Memoirs of Count Grammont, Volume 1

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John Grant, 1908 - Great Britain
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Page 226 - In the first rank of these did Zimri' stand, A man so various that he seemed to be Not one, but all mankind's epitome : Stiff in opinions, always in the wrong, Was everything by starts and nothing long; But in the course of one revolving moon Was chymist, fiddler, statesman, and buffoon ; Then all for women, painting, rhyming, drinking, Besides ten thousand freaks that died in thinking.
Page 224 - In the worst inn's worst room, with mat half-hung, The floors of plaster, and the walls of dung, On once a flock-bed, but repair'd with straw, With tape-tied curtains, never meant to draw, The George and Garter dangling from that bed Where tawdry yellow strove with dirty red, Great Villiers lies — alas!
Page 219 - I can never forget the inexpressible luxury and profaneness, gaming, and all dissoluteness, and as it were total forgetfulness of God, (it being Sunday evening,) which this day se'nnight I was witness of, the King sitting and toying with his concubines, Portsmouth, Cleveland...
Page 224 - Garter dangling from that bed Where tawdry yellow strove with dirty red, Great Villiers lies : alas ! how changed from him That life of pleasure, and that soul of whim ! Gallant and gay in Cliveden's proud alcove, The bower of wanton Shrewsbury and love ; Or just as gay, at council, in a ring Of mimic statesmen, and their merry king.
Page 226 - For, spite of him, the weight of business fell On Absalom and wise Achitophel: Thus, wicked but in will, of means bereft, He left not faction, but of that was left.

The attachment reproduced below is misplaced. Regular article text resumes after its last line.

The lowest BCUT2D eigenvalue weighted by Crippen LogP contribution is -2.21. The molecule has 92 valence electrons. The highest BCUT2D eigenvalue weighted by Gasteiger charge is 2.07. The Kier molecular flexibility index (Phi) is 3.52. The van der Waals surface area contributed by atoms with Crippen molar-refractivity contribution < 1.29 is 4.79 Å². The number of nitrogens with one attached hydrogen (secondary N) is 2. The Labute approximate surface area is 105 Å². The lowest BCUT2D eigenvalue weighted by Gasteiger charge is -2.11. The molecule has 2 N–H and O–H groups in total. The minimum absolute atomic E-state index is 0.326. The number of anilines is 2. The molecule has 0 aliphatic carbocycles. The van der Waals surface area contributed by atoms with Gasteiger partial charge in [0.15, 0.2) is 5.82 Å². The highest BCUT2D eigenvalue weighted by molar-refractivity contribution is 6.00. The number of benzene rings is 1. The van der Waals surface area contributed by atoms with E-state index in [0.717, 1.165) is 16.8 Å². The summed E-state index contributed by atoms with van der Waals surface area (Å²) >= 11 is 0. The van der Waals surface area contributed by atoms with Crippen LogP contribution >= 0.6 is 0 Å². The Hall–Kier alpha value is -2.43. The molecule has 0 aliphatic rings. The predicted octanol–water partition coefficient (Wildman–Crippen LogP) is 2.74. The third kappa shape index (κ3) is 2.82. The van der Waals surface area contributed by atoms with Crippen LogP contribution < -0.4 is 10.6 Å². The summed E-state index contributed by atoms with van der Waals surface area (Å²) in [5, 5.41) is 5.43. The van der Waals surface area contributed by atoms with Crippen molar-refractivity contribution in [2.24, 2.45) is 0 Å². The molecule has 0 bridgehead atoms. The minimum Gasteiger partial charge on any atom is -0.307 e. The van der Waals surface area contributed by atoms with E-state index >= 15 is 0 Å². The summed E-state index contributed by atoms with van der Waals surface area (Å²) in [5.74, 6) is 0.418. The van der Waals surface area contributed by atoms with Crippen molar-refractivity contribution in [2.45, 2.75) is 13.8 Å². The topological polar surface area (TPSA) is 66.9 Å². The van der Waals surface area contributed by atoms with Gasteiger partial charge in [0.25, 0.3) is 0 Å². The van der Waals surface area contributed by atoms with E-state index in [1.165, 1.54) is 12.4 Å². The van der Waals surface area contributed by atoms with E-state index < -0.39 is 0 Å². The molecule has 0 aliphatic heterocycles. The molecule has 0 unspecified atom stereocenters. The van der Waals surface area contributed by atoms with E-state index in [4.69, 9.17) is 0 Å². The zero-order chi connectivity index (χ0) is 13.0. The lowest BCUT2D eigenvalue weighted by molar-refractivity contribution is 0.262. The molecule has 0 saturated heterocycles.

Page 215 - Now, after all this, I can say that, besides the pleasure of the sight of these glorious things, I may now shut my eyes against any other objects, nor for the future trouble myself to see things of state and showe, as being sure never to see the like again in this world.
Page 227 - He could never fix his thoughts, nor govern his estate, tho' then the greatest in England. He was bred about the King : And for many years he had a great ascendent over him : But he spake of him to all persons with that contempt, that at last he drew a lasting disgrace upon himself. And he at length ruined both body and mind, fortune and reputation equally. The madness of vice appeared in his person in very eminent instances ; since at last he became contemptible and poor, sickly, and sunk in his...
Page 226 - Stiff in opinions, always in the wrong ; Was every thing by starts, and nothing long, But, in the course of one revolving moon, Was chymist, fiddler, statesman, and buffoon ; Then all for women, painting, rhyming, drinking, Besides ten thousand freaks that died in thinking.
Page 213 - Into the Hall I got, where it was very fine with hangings and scaffolds one upon another full of brave ladies ; and my wife in one little one, on the right hand.
Page 224 - Of mimic statesmen, and their merry king. No wit to flatter, left of all his store! No fool to laugh at, which he valued more. There, victor of his health, of fortune, friends, And fame, this lord of useless thousands ends!

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